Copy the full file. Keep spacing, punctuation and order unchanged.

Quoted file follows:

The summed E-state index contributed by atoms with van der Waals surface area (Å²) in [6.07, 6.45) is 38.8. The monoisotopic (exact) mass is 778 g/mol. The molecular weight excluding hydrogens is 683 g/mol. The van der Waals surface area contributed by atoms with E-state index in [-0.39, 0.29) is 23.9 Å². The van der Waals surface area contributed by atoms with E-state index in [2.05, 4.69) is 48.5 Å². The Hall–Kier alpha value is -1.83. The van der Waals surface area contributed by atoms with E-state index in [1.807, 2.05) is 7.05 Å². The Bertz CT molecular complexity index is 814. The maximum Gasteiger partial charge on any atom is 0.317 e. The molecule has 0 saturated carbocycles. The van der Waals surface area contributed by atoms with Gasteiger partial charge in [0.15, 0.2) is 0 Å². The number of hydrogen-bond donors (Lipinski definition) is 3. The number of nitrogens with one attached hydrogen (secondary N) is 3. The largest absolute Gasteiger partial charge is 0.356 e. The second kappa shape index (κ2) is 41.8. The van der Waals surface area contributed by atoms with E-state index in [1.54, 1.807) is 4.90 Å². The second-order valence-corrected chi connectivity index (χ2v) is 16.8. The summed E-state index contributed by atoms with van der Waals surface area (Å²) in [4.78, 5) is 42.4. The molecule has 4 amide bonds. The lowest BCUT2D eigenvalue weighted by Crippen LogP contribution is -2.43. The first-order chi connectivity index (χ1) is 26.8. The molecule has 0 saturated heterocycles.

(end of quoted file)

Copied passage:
The summed E-state index contributed by atoms with van der Waals surface area (Å²) in [6.07, 6.45) is 38.8. The monoisotopic (exact) mass is 778 g/mol. The molecular weight excluding hydrogens is 683 g/mol. The van der Waals surface area contributed by atoms with E-state index in [-0.39, 0.29) is 23.9 Å². The van der Waals surface area contributed by atoms with E-state index in [2.05, 4.69) is 48.5 Å². The Hall–Kier alpha value is -1.83. The van der Waals surface area contributed by atoms with E-state index in [1.807, 2.05) is 7.05 Å². The Bertz CT molecular complexity index is 814. The maximum Gasteiger partial charge on any atom is 0.317 e. The molecule has 0 saturated carbocycles. The van der Waals surface area contributed by atoms with Gasteiger partial charge in [0.15, 0.2) is 0 Å². The number of hydrogen-bond donors (Lipinski definition) is 3. The number of nitrogens with one attached hydrogen (secondary N) is 3. The largest absolute Gasteiger partial charge is 0.356 e. The second kappa shape index (κ2) is 41.8. The van der Waals surface area contributed by atoms with E-state index in [1.54, 1.807) is 4.90 Å². The second-order valence-corrected chi connectivity index (χ2v) is 16.8. The summed E-state index contributed by atoms with van der Waals surface area (Å²) in [4.78, 5) is 42.4. The molecule has 4 amide bonds. The lowest BCUT2D eigenvalue weighted by Crippen LogP contribution is -2.43. The first-order chi connectivity index (χ1) is 26.8. The molecule has 0 saturated heterocycles.